Feb 21 2012

If Mitt Romney’s Voice Were Music to My Ears: A Vocal Impact Analysis of the Candidates

Published by at 6:11 PM under Presence,Vocal Image


What if you could step back from the rhetoric of the debates and hear the candidates differently?  What if there were hints about who they are hiding in plain site?  Well, there are.  That’s not to say that I can tell you who is the best candidate, but I can tell you what their vocal delivery might be saying about their character and even their conviction. You might listen differently tomorrow night.

There are at least two dozen aspects of sound that effect our perception of a speaker (or a piece of music!)  They are such sound attributes as pace, pitch, volume, cadence, tone color, and rhythm to name a few. Let’s explore just two aspects of sound:  Pitch and cadence.  First, I’ll explain how these elements create the picture you have of another person. Second, we’ll examine the four Republican candidate’s voices for their use of these elements.

Pitch:  Every vocal sound you make is a pitch, or a tone on the musical scale. People generally speak within a certain pitch range most of the time, with more or less variety of pitch from time to time. There are cultural preferences for the pitch of the speaking voice.  In addition, the area in the voice that people use the most gives us an impression of their character or personality.
Cadence: Cadence is the way a sentence ends.  It is also the inflection of your speech.  There are two basic kinds of vocal cadence: open and closed.  An open cadence goes up in pitch, especially at the end of a sentence, sounding much like a question.  The other kind of cadence, closed, goes down in pitch at the end of a sentence or idea.  To use the two forms of cadence effectively, you mix them up, sounding open when you are friendly or inviting others to join in, and using closed cadence to finish your thoughts or state an opinion.

Mitt Romney:
Pitch:  His voice is low, a bass baritone range.  A low pitch is considered to be a foundation, a stabilizing factor, as in the bass in music.  We also equate low voices with authority.  The fact that he also has a steady pace and a lack of much vocal inflection in his speech might add to a perception of Mitt Romney as an authority who is stable and dependable.

Cadence: Romney uses more closed cadence than open.   Closed cadence indicates that you have opinions and answers.  It is the sound of conviction.  On the flip side, too much closed cadence can sound dogmatic and not open to others’ opinions.

Notice, here where a lack of certainty can change his cadence, however.  Listen to how much open ended cadence he used when he was confronted by an interviewer about releasing his tax info.

Newt Gingrich:  
Pitch: His voice is high and his pace is fast.  A high voice can carry well across a room.  It cuts through other sounds. However, his voice is higher than it needs to be (there is a pitch level for every voice that is optimum for resonance and strength, and his is above that) and he often sounds agitated or whiny.

Cadence: Gingrich uses more variety in his sound than Romney for the most part.  He stresses colorful words and uses more variations of pitch overall.  As I said before,  this implies friendliness. If you combine that with the fact that he uses a lot of open cadence, the impression can be that he is open to others’ ideas and is a nice guy.  However, the down side to so much open ended cadence is that it can also give the impression that the speaker is flaky, unable to commit, and unreliable.  The other problem with too much open ended cadence is that it creates run on sentences.  In Gingrich’s case, run on sentences sometimes get mixed with unfinished ideas and make his statements hard to follow. Listen here for an example.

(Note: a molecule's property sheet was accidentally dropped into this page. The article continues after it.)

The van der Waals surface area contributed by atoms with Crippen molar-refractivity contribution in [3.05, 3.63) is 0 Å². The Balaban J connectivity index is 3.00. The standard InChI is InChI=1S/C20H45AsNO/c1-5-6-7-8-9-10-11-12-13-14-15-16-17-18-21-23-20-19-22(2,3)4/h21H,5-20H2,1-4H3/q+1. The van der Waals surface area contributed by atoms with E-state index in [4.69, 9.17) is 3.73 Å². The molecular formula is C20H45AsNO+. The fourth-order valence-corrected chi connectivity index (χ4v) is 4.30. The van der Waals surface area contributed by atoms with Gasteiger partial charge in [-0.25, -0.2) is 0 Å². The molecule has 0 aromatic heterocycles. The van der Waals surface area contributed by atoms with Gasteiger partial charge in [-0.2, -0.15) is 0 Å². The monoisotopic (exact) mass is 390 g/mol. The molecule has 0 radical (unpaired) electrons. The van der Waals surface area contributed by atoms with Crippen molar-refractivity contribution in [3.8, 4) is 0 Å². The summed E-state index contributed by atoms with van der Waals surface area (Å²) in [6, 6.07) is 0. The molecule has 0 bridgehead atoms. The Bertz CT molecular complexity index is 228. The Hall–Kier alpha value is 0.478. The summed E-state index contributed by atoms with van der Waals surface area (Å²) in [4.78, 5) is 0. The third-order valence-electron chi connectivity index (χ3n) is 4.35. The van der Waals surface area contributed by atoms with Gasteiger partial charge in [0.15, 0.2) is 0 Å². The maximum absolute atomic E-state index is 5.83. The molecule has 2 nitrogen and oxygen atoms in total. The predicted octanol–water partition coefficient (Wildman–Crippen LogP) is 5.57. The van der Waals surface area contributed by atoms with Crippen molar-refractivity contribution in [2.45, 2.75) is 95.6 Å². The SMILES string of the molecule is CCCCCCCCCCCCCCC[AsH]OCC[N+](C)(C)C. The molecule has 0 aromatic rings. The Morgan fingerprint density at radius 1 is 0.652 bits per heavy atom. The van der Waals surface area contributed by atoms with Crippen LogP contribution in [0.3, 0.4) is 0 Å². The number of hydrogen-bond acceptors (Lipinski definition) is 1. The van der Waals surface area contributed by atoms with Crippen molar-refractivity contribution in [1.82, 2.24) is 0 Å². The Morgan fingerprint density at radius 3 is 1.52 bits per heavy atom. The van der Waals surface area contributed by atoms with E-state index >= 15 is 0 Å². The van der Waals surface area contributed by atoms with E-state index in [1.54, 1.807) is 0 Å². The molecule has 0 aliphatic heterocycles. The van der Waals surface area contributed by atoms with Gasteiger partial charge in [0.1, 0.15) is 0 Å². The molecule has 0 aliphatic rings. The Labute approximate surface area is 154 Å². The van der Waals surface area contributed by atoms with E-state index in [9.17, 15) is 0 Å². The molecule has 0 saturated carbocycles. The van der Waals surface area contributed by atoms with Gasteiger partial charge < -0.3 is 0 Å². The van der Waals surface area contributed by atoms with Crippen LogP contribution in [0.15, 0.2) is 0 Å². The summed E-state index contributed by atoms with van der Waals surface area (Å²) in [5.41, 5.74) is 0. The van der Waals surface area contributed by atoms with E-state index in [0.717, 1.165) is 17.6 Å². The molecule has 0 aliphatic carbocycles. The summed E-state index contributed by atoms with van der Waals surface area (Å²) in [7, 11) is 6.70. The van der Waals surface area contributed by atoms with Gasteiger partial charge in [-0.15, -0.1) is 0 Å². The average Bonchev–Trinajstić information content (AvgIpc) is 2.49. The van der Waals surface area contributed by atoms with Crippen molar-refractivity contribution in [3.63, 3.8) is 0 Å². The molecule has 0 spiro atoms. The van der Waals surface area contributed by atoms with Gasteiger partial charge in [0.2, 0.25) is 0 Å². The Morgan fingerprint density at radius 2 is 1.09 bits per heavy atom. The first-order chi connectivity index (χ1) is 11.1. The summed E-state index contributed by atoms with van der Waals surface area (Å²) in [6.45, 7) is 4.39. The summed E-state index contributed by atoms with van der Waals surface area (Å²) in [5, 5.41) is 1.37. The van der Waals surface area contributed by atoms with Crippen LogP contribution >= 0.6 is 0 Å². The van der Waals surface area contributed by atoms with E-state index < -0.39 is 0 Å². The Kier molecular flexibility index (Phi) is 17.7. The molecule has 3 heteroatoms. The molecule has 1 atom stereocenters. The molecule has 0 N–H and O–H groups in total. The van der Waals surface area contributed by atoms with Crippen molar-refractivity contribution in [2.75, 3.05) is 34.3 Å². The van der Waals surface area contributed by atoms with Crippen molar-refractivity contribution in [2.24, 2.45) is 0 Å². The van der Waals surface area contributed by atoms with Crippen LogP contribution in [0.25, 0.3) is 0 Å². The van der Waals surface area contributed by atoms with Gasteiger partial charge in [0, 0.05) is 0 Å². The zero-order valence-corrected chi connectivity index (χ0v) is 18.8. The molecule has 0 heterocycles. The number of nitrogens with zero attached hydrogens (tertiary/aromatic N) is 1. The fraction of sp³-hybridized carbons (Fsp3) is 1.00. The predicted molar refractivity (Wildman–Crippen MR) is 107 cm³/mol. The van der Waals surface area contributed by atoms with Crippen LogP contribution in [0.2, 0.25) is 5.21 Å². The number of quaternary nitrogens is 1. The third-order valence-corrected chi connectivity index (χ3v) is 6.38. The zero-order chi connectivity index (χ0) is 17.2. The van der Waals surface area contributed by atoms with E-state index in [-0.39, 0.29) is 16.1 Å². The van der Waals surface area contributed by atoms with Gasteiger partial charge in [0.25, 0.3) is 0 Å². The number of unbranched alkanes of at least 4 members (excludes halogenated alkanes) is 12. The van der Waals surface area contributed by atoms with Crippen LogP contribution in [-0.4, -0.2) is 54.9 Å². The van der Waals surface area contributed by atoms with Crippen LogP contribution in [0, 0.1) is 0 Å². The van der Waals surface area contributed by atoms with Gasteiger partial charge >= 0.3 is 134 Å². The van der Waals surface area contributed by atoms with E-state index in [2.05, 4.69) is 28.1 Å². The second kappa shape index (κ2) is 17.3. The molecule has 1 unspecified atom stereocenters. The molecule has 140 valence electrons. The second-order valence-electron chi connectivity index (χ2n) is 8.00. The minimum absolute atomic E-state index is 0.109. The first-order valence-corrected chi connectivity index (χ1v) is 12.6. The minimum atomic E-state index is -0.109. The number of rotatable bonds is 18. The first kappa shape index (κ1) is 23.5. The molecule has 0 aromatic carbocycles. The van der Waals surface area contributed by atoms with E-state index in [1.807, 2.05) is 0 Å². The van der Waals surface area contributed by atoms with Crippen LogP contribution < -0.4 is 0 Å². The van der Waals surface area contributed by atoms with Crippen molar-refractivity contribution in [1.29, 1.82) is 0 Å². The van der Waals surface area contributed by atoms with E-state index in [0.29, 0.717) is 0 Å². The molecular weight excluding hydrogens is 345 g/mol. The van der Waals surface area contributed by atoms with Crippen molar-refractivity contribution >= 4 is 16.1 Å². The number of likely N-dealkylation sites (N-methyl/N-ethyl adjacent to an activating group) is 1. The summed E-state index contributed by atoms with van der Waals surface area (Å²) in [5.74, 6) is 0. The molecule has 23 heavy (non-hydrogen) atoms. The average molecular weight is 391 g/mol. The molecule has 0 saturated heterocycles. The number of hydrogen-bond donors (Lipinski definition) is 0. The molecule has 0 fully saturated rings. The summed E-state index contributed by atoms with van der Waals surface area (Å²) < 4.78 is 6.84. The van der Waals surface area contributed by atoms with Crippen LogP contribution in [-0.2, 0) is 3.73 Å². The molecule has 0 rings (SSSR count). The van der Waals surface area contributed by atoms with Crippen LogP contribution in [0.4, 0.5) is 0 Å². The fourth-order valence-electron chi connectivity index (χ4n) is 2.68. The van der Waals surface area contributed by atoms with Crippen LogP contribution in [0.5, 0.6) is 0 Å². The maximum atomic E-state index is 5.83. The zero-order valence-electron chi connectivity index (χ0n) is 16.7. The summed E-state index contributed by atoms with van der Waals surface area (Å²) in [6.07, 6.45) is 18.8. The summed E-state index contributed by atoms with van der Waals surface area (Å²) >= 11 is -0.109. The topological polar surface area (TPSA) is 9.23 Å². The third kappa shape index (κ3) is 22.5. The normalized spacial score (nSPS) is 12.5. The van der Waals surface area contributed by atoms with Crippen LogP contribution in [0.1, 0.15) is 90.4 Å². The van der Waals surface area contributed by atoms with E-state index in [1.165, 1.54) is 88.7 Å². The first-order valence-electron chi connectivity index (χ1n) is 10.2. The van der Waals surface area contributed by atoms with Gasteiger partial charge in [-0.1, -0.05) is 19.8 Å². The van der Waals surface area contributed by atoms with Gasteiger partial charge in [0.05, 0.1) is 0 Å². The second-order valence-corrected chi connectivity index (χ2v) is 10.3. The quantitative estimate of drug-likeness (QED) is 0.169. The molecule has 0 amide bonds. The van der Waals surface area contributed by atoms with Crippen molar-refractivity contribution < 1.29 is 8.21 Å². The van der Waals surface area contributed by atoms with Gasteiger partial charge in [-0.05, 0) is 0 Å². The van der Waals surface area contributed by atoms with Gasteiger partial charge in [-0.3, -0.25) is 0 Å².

There is no question that he can make definitive statements with commitment, however, as in this clip where he lit into John King regarding comments made by Gingrich’s ex-wife.

Rick Santorum:
Pitch: Rick Santorum has a sound that is right in between Romney and Gingrich in terms of pitch, more of a baritone/tenor sound.  He does, however, have a bit of a growl in the back of his throat from time to time.  What impression does that give you?

Cadence: Santorum uses more inflection, or vocal variety in his voice than either Newt or Mitt, which can add to a sense that he is friendly and open.  Early on, he overused open cadence in his speech, combined with a great deal of filler words such as “uh” and “um.” This can make a speaker sound unsure, even non-committal.  Here is an example in an interview on FOX.
However, in the January 19th debate, he was vastly improved and he used a lot more closed cadence.

Ron Paul:
Pitch: Ron Paul’s voice is pitched at a good place for resonance and strength. Consequently, he is able to use a lot of inflection because his voice is flexible. Of the four, his speech is the most varied in both pitch and cadence.  On the down side his voice tends to rise very high when he gets emphatic and then it sounds a little edgy.

Cadence: He mixes open and closed cadence so that he sounds convicted and also open. He exhibits energy.   Like Romney, he usually finishes thoughts and ideas before going on to the next idea. He overuses the word “but” as a connector and he stumbles from time to time, but more often than not he is able to avoid filler words completely.   As his energy rises, his articulation can get a little sloppy, making it more difficult to understand his words.  In the end,  I have to wonder if the reason he has gotten this far is because his colorful yet clear vocal image encourages us to listen and, in doing so, hear his ideas.  Listen to some clips here.

Update:  Now that the Arizona debate has happened, you can watch it below and see what you think about my analysis.

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